Reviews and CommentaryFree Access

Impact of the COVID-19 Pandemic on Breast Cancer Diagnoses

Published Online:

See also the article by Lowry et al in this issue.

Dr Heller is an associate professor in the breast imaging section of the                     Department of Radiology at the New York University Grossman School of Medicine.                     Her research interests include improving screening outcomes and screening use.                     She is a fellow of the Society of Breast Imaging.

Dr Heller is an associate professor in the breast imaging section of the Department of Radiology at the New York University Grossman School of Medicine. Her research interests include improving screening outcomes and screening use. She is a fellow of the Society of Breast Imaging.

At the outset of the COVID-19 pandemic in the spring of 2020, many breast imaging practices purposefully halted mammographic screening to minimize patient and staff exposure to the virus. Multidisciplinary professional societies formally issued guidelines advancing this approach. On March 26, 2020, for example, the American College of Radiology and the American Society of Breast Surgeons issued a joint statement recommending that "medical facilities postpone all breast screening exams (screening mammography, ultrasound, and MRI) effective immediately" (1). The COVID-19 Pandemic Breast Cancer Consortium categorized breast imaging into priority levels, defining mammographic breast cancer screening for patients at average risk as a low-priority examination that could be delayed until the postpandemic period (2). Diagnostic imaging for suspicious symptoms or abnormal mammograms was a higher, albeit nonurgent, priority. In most practices, a return to standard breast cancer imaging recommendations was instituted in the summer of 2020 (3). The effects of the pandemic disruptions remain largely unknown but are of great interest due to their potential longer-term implications for patient prognosis and mortality.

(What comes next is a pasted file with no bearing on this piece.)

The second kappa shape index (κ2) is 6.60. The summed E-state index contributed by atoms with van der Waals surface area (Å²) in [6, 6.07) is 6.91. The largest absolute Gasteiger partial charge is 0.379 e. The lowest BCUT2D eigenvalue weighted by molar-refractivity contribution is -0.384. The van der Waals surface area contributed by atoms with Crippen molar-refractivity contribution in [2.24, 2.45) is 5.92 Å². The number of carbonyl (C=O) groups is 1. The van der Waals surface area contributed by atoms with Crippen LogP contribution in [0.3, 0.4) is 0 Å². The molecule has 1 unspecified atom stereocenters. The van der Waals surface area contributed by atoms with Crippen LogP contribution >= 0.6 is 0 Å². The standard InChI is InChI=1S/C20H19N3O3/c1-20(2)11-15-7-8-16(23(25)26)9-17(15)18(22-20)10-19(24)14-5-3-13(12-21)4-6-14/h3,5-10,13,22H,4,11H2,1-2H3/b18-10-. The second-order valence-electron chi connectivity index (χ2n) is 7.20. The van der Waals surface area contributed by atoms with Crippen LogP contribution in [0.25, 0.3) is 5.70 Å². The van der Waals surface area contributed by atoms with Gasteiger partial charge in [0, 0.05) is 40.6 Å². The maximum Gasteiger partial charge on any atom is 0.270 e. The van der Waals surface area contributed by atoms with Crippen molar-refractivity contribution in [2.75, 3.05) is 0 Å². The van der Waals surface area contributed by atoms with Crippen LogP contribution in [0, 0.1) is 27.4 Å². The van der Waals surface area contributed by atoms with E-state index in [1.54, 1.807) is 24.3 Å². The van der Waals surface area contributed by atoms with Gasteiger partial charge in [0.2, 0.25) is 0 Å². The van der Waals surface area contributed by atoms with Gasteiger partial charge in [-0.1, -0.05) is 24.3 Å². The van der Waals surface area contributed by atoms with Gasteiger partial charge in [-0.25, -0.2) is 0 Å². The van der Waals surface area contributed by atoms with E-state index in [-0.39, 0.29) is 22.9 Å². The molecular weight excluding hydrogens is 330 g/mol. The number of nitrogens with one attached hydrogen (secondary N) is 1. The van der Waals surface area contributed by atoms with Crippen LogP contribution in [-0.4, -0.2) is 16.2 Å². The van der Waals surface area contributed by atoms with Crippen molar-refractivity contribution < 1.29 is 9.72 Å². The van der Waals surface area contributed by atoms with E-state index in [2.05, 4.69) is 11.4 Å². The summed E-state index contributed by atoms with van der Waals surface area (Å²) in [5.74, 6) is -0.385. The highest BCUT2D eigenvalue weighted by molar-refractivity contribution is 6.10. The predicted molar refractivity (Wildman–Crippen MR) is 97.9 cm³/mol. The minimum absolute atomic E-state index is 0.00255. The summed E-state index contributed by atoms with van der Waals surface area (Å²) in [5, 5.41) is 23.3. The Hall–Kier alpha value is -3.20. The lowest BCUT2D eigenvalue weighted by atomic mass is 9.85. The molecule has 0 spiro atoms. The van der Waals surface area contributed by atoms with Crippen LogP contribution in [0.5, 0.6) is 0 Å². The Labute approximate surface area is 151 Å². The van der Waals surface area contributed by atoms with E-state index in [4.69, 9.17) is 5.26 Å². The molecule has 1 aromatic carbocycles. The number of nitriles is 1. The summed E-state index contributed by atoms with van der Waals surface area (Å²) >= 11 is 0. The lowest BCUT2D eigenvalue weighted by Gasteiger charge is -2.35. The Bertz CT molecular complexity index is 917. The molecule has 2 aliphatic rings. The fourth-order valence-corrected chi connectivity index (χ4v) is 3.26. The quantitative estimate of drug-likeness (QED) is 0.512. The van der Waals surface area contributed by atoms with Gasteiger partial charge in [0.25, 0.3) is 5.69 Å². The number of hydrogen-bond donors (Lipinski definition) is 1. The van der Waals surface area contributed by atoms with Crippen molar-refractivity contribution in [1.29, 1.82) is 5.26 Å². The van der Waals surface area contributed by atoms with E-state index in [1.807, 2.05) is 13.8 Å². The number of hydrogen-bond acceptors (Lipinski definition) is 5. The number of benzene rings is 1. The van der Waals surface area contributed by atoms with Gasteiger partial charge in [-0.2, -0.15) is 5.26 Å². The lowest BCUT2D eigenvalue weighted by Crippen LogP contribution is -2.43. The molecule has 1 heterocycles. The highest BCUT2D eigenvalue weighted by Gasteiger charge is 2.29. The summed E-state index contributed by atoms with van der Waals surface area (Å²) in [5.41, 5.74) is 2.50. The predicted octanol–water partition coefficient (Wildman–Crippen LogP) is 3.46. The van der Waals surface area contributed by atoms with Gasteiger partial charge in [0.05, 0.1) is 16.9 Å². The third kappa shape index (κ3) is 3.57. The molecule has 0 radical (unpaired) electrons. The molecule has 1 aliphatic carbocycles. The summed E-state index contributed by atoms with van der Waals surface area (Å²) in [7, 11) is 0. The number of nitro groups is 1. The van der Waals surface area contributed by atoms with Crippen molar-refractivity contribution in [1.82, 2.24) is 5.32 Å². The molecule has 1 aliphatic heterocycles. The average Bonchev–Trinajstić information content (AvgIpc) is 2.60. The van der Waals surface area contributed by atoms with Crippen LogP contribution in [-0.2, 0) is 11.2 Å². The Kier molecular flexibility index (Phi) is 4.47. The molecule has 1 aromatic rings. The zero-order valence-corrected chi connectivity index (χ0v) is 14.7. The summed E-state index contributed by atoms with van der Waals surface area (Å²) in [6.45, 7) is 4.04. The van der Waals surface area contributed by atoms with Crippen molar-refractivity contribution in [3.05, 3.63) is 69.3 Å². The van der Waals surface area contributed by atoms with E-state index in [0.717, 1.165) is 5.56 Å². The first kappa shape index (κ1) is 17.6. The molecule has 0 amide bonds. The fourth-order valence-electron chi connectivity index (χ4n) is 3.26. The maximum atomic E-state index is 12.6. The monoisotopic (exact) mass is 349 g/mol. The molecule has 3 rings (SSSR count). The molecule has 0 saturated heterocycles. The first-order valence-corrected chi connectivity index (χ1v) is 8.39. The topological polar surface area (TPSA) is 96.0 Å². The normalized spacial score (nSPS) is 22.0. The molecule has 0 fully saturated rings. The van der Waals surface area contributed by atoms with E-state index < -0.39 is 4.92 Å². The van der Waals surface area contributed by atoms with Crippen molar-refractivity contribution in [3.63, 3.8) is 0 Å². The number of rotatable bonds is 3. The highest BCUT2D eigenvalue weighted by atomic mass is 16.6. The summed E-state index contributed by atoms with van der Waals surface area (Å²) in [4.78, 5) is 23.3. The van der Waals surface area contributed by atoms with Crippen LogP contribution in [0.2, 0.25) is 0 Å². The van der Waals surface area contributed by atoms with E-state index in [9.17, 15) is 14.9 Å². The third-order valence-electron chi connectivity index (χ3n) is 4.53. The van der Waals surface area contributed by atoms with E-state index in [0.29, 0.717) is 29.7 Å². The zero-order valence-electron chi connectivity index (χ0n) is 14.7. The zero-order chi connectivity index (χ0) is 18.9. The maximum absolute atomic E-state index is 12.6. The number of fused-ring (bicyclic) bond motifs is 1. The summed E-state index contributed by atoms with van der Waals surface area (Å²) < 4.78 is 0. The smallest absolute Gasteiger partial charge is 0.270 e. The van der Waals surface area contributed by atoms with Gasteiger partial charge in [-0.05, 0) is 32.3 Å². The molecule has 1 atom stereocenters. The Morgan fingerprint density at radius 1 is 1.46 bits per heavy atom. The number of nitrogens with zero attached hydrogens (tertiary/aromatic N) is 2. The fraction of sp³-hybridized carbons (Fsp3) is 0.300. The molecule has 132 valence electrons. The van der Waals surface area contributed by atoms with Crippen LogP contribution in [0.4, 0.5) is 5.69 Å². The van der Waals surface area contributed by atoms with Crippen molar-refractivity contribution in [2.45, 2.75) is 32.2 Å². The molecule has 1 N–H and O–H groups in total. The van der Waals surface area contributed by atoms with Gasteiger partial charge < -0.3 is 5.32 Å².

In this issue of Radiology, Lowry and colleagues (4) assess the short-term effects of the pandemic on screening and diagnostic breast imaging cancer detection and biopsy recommendations. They analyzed Breast Cancer Surveillance Consortium (BCSC) data from seven breast imaging registries (66 facilities) and compared breast biopsy recommendations and breast cancers diagnosed before and during the pandemic with respect to the method of detection (screen-detected vs symptomatic cancers) and patient-level characteristics. The authors found that recommendation of biopsies decreased precipitously in April 2020 compared with April 2019 (76% decrease, 236 biopsies recommended in 2020 vs 1000 recommended in 2019). Overall, 24% fewer cancers (1650 in 2020 vs 2171 in 2019, P < .001) were detected from March to September 2020 as compared with this same period in 2019. These differences were attributable predominantly to a decrease in the number of screen-detected cancers rather than symptomatic cancers. Specifically, there was a significant 38% drop in cumulative screen-detected cancers identified in 2020 (722 cancers) compared with the 1169 screen-detected cancers found in 2019 (P < .001). In comparison, there was no significant difference in cumulative symptomatic cancer detection before and during the pandemic, with 965 symptomatic cancers reported in 2019 and 895 reported in 2020 (P = .27). In addition, the authors found that the decrease in cancer diagnoses was greatest in Asian women (53% decrease), followed by Hispanic women (43% decrease) and Black women (27% decrease).

To our knowledge, this study is the first observational (nonmodeling) work to directly assess the effects of the pandemic on U.S. imaging-based breast cancer diagnosis. It expands on prior literature, including an earlier BCSC paper, which assessed pandemic effects on mammographic use and suggested the possibility of longer-term screening deficits (5). The findings are also in accord with those of a recent Dutch study by Eijkelboom and colleagues, who reported a decrease in cancer detection during the pandemic, specifically a decrease in the number of screen-detected rather than symptomatic cancers (6). In the Dutch program, screen-detected cancers decreased by 67% compared with 2018 and 2019 averaged volumes, while non–screen-detected tumors decreased by only 7%. Likewise, although the number of symptomatic cancers in the BCSC cohort initially decreased in the spring of 2020, non–screen-detected cancer volumes rebounded quickly and in fact overtook 2019 numbers in June and July 2020 (4).